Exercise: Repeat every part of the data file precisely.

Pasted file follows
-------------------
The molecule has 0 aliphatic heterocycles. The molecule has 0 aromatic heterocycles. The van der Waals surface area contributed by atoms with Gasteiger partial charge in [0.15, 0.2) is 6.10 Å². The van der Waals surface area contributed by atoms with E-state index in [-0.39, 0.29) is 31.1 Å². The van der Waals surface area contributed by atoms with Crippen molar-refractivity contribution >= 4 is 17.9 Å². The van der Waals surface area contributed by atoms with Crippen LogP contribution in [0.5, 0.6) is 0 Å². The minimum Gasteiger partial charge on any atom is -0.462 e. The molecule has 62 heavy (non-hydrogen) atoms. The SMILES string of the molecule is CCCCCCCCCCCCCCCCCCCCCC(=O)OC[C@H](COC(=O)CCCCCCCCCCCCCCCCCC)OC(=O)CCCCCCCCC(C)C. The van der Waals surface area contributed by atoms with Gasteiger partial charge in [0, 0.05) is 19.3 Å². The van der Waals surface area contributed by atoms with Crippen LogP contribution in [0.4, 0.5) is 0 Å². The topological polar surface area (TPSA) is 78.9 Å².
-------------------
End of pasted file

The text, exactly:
The molecule has 0 aliphatic heterocycles. The molecule has 0 aromatic heterocycles. The van der Waals surface area contributed by atoms with Gasteiger partial charge in [0.15, 0.2) is 6.10 Å². The van der Waals surface area contributed by atoms with E-state index in [-0.39, 0.29) is 31.1 Å². The van der Waals surface area contributed by atoms with Crippen molar-refractivity contribution >= 4 is 17.9 Å². The van der Waals surface area contributed by atoms with Crippen LogP contribution in [0.5, 0.6) is 0 Å². The minimum Gasteiger partial charge on any atom is -0.462 e. The molecule has 62 heavy (non-hydrogen) atoms. The SMILES string of the molecule is CCCCCCCCCCCCCCCCCCCCCC(=O)OC[C@H](COC(=O)CCCCCCCCCCCCCCCCCC)OC(=O)CCCCCCCCC(C)C. The van der Waals surface area contributed by atoms with Gasteiger partial charge in [0, 0.05) is 19.3 Å². The van der Waals surface area contributed by atoms with Crippen LogP contribution in [0.4, 0.5) is 0 Å². The topological polar surface area (TPSA) is 78.9 Å².